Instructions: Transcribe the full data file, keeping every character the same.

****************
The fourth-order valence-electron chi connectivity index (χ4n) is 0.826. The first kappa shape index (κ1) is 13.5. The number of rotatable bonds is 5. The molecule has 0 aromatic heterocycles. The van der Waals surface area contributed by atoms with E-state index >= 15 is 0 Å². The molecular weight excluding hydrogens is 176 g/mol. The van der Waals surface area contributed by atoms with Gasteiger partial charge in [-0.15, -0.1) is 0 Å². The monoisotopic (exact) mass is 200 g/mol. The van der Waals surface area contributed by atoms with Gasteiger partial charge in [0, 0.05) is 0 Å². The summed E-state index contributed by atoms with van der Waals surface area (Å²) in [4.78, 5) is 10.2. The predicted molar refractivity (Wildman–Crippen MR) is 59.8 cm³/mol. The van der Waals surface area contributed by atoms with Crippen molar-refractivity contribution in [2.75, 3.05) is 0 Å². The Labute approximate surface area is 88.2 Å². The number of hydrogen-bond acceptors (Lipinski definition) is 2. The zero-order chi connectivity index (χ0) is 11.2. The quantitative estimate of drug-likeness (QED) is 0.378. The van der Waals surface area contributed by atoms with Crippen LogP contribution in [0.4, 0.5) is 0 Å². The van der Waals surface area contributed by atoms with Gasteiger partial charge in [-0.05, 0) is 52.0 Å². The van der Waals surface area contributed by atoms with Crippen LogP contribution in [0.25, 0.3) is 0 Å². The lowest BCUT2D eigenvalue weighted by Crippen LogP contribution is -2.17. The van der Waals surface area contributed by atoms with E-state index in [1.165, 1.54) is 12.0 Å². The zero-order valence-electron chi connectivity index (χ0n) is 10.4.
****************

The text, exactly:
The fourth-order valence-electron chi connectivity index (χ4n) is 0.826. The first kappa shape index (κ1) is 13.5. The number of rotatable bonds is 5. The molecule has 0 aromatic heterocycles. The van der Waals surface area contributed by atoms with E-state index >= 15 is 0 Å². The molecular weight excluding hydrogens is 176 g/mol. The van der Waals surface area contributed by atoms with Gasteiger partial charge in [-0.15, -0.1) is 0 Å². The monoisotopic (exact) mass is 200 g/mol. The van der Waals surface area contributed by atoms with Gasteiger partial charge in [0, 0.05) is 0 Å². The summed E-state index contributed by atoms with van der Waals surface area (Å²) in [4.78, 5) is 10.2. The predicted molar refractivity (Wildman–Crippen MR) is 59.8 cm³/mol. The van der Waals surface area contributed by atoms with Crippen molar-refractivity contribution in [2.75, 3.05) is 0 Å². The Labute approximate surface area is 88.2 Å². The number of hydrogen-bond acceptors (Lipinski definition) is 2. The zero-order chi connectivity index (χ0) is 11.2. The quantitative estimate of drug-likeness (QED) is 0.378. The van der Waals surface area contributed by atoms with Crippen LogP contribution in [0.4, 0.5) is 0 Å². The van der Waals surface area contributed by atoms with Gasteiger partial charge in [-0.05, 0) is 52.0 Å². The van der Waals surface area contributed by atoms with Crippen LogP contribution in [0.25, 0.3) is 0 Å². The lowest BCUT2D eigenvalue weighted by Crippen LogP contribution is -2.17. The van der Waals surface area contributed by atoms with E-state index in [1.165, 1.54) is 12.0 Å². The zero-order valence-electron chi connectivity index (χ0n) is 10.4.